zine, [zeen] noun. 1. abbr. of fanzine; 2. any amateurly-published periodical. Oxford Reference


Monday, April 7, 2008

Review: Apex #11


via HorrorScope by Matthew Tait on 3/16/08

Apex Science Fiction and Horror Digest is a quarterly print magazine in what could be termed science-horror. Jason Sizemore, the editor, found this niche in the small press market and Apex has evolved to publish authors such as Kevin J Anderson, Bev Vincent, and William F Nolan.

Blackboard Sky by Gary Braunbeck

This issue's opener is by the prodigious Gary Braunbeck, a story that fits nice and snug into what Jason Sizemore probably had in mind when terming the phrase 'Science-Horror' to describe what he envisioned for Apex. A delicious little tale, it serves as perhaps surveillance on Art (any kind) used for medicinal purposes - a motif King has used to great effect. Although I've been unlucky enough not to read any of Braunbeck's novels, I have the distinct feeling isolation and loneliness is a theme he might use often. (Pessimistic, I heard from one reader). A central character, Vincent, has become symbiotic with a device from another star-system that was originally charged with the task finding God itself. Vincent, tortured and vulnerable, uses the power to change humanity, but cries out for help to another soul in the format of storytelling. There are surprises, here, as the mundane and the miraculous intertwine to become one.

Spinnetje by Stefani Nellen

Any story featuring scuttling metal spiders that have a relationship with the human brain has to be disconcerting for anyone. Spinnetje is described by the author as: an autonomous creature composed of a horde of nanites that could crawl through brains like a crowd of tourists crawling through ruins. Charming. Our main guy, Milo, uses it to experience and taste the emotions of someone else … in this case his partner. Everything seems to be going swimmingly for a while; but one of the great things about these tales – or indeed, Apex tales in particular – is that we know the horror to come . . . and wait for it apprehensively. Primarily, this is a short piece of obsession turning into possession, but it's the nuances, the subtle things that work for me . . . like kitchen-ware that cleans itself up by folding into balls and bouncing away. Also, there are tangible scenes here that spring to mind grotesque images from quite a few films. In this case, it's Cronenberg's Naked Lunch.

Ray Gun by Daniel G Keohane

This is a small piece that's like a second course in between a first and third, with a bit of light comic relief. Ray Gun has a kind of sixties nostalgic feel as an old man wakes up early one morning to find a spaceship has crash-landed in his back yard. A friend comes over to help with its perusal, and havoc ensues. This is a sort of 'every day Jill's and Joe's getting caught up in a nasty situation' kind of story, and they never fail to entertain. One of the aliens is described thus:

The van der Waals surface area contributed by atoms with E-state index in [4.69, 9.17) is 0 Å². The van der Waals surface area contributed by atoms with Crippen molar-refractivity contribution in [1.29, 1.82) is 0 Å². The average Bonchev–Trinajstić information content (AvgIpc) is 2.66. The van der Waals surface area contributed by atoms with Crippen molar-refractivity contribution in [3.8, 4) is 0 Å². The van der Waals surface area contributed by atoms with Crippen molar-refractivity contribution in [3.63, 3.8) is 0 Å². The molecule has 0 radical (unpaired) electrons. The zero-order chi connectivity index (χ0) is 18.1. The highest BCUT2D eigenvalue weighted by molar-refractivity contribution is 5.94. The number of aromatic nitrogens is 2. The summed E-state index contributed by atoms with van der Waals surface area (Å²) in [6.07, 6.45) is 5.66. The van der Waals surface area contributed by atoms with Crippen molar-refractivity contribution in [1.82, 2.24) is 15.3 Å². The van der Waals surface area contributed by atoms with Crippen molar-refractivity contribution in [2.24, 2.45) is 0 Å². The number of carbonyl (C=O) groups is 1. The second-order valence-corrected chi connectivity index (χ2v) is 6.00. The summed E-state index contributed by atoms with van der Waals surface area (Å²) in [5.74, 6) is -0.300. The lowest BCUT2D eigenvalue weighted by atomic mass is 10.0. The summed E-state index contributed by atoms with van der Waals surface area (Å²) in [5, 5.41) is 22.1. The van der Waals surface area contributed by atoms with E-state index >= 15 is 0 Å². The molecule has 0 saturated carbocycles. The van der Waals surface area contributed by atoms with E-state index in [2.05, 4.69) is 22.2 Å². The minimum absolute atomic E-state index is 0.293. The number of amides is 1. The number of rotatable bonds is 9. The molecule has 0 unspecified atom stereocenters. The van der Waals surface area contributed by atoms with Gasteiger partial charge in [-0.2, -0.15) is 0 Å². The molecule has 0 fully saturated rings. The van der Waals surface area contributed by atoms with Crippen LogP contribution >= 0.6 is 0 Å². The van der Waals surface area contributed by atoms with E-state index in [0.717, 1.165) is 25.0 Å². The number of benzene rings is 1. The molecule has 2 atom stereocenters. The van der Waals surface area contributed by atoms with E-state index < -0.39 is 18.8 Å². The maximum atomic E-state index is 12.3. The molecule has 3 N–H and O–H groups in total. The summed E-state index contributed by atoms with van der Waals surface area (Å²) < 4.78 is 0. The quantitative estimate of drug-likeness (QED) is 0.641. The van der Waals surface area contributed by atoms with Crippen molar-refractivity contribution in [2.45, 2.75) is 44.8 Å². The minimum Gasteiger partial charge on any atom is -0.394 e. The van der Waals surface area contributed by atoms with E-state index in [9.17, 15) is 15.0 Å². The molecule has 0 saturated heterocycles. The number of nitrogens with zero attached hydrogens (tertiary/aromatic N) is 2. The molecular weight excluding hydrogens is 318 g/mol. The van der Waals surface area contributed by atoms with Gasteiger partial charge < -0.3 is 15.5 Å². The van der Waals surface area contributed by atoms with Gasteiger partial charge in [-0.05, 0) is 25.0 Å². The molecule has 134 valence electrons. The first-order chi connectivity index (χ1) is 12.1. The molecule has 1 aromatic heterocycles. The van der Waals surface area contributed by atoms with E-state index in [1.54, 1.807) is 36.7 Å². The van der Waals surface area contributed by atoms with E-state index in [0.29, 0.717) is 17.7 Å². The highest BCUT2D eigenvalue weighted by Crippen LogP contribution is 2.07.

An octopus with too few heads one moment, too many the next.

Uncanny by Sammuel Tinianow

Told in first person narration, Uncanny by Samuel Tinianow is extremely short and … uncanny. Too many question marks abound, but you'll want to read it anyway to have a crack at deciphering it. Lying in a Hospital bed, our narrator recounts the story of a female cyborg who has been adopted by his family whilst they wait for her resurrection.

The Moldy Dead by Sara King

Another classy sci-fi story with a 'pulp fiction' type feel The Moldy Dead is the epicenter of this issue. Esteei is a receiver who joins a motley band of inter-species aliens to discover a 'mold' planet orbiting the fringes of space. Stephen King gave us a sand planet with Beachworld. Also, there was a 'Grassworld' story a couple of Apex issue's back. Now 'molds' on the agenda to cover a planet – and, although it starts off somewhat sluggishly – The Moldy Dead becomes a tearful tale of endurance and grief. Sara King is a new writer, and in this issue she shares space with Gary Braunbeck to take away top honors for best story.

Also included in this issue is a fascinating interview conducted by Steven Savile with Gary Braunbeck (whose Mr. Hands in now in the post and flying my way), and horror writer Bryan Smith. The highly entertaining Althea Kontis gives us her thoughts on Curses and there's a quaint epilogue of a story entitled What to Expect when your Expectorating by regular Jennifer Pelland.

Part three of a serial is also included CainXp11: What to do about all the Blood. Unfortunately, this reviewer lost the previous issue which included part two in a bar, and does not feel confident to elucidate on this one.

With prolific authors now regular contributors to Apex, I suspect this little magazine will only ever evolve from here.

Subscriptions can be ordered directly from their website.


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